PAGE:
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"Jenner also picked holes on the WTO itself charging that it lacked "transparency, accountability and democracy" inasmuch as most important decisions were taken during informal meetings between a small number of countries led by the EU, the US, Japan and Canada in the so called 'Green room method.' "
Despite calls for a new round of World Trade Organisation (WTO) talks critical issues of concern for developing countries in the existing world trade agreements signed in Marrakech, Morocco have yet to be addressed, notes Oxfam (Belgium) researcher Raoul Marc Jenner.
Addressing an EU seminar in Brussels Jenner affirmed Oxfam's opposition to a new round of trade talks, insisting that the content of the Marrakech agreements already expose an imbalance in rights and obligations to the detriment of developing countries.
The seminar highlighting the EU's stance on global trade vis-à-vis the least developed countries (LDCs), was organised for a group of LDC journalists.
Indicting WTO rules, Jenner cited the agreement on agriculture that virtually pits directly or indirectly subsidised products from the North against non-subsidised products from the South.
"On one side, Europe and the US have the right to support both exportation and domestic production and are authorised to put restrictions on imports and, on the other side, developing countries are forbidden to introduce such measures," he charged. Also citing the WTO agreement on Intellectual Property Rights (TRIPS), Jenner observed that 95 percent of patents were from the North "but the WTO rules are imposed to all."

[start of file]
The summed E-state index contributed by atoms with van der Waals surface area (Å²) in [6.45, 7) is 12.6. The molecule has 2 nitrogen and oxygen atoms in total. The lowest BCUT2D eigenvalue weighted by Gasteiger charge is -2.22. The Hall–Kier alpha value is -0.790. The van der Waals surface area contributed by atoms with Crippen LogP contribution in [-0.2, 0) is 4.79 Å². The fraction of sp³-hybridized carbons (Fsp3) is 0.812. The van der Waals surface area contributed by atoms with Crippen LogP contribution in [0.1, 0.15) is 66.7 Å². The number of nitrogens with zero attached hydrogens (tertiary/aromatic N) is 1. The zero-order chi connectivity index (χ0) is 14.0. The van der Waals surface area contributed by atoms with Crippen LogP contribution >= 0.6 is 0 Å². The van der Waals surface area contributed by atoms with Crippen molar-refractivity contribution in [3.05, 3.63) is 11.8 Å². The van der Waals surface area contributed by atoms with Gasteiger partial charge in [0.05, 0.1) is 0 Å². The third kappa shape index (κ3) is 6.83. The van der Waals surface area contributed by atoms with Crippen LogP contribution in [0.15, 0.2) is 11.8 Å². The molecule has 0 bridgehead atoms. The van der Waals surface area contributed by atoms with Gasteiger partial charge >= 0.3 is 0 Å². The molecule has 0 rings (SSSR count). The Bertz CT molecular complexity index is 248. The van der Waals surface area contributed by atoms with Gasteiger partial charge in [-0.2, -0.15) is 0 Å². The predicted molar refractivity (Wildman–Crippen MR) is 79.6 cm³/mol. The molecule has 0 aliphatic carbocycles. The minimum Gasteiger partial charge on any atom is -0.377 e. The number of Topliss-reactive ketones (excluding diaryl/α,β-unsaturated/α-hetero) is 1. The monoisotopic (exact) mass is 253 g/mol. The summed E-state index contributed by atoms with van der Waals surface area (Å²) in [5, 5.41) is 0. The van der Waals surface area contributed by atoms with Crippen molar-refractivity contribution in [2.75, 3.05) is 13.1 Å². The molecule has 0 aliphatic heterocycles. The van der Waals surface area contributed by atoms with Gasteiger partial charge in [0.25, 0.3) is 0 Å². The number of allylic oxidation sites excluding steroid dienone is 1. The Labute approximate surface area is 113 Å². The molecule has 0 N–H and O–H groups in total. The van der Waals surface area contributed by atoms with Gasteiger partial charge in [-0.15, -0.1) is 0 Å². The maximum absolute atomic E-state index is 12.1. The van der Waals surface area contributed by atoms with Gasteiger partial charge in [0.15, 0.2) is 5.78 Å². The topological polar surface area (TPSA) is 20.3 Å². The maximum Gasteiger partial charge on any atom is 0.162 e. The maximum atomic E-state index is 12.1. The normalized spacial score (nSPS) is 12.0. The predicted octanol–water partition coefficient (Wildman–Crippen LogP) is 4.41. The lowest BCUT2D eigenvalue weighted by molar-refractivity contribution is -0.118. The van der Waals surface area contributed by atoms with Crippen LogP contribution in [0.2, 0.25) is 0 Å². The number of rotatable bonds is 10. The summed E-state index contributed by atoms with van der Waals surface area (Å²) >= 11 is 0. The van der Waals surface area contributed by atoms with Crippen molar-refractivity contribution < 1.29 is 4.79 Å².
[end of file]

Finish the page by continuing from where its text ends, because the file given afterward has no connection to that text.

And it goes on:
He noted too that on textiles and clothing, the US and EU were and still are protected by the authorisation to fix quotas and restrictions.
Jenner also picked holes on the WTO itself charging that it lacked "transparency, accountability and democracy" inasmuch as most important decisions were taken during informal meetings between a small number of countries led by the EU, the US, Japan and Canada in the so called "Green room method."
The researcher said that the WTO dispute settlement mechanism lacked independence and was failing to guarantee genuine trade justice to weak and poor countries.
Above all, Jenner noted that even as developing countries indicated in Geneva last March that implementation of the existing agreements was on top of their agenda, there was a long list of so-called "new issues" proposed by developed countries seeking to link trade with several economic and non-economic areas.
He observed, for instance, that the EU wanted to bring non-trade issues such as investment, competition, government procurement and environment under the WTO rules as a way of compensating for possible loss in agriculture.
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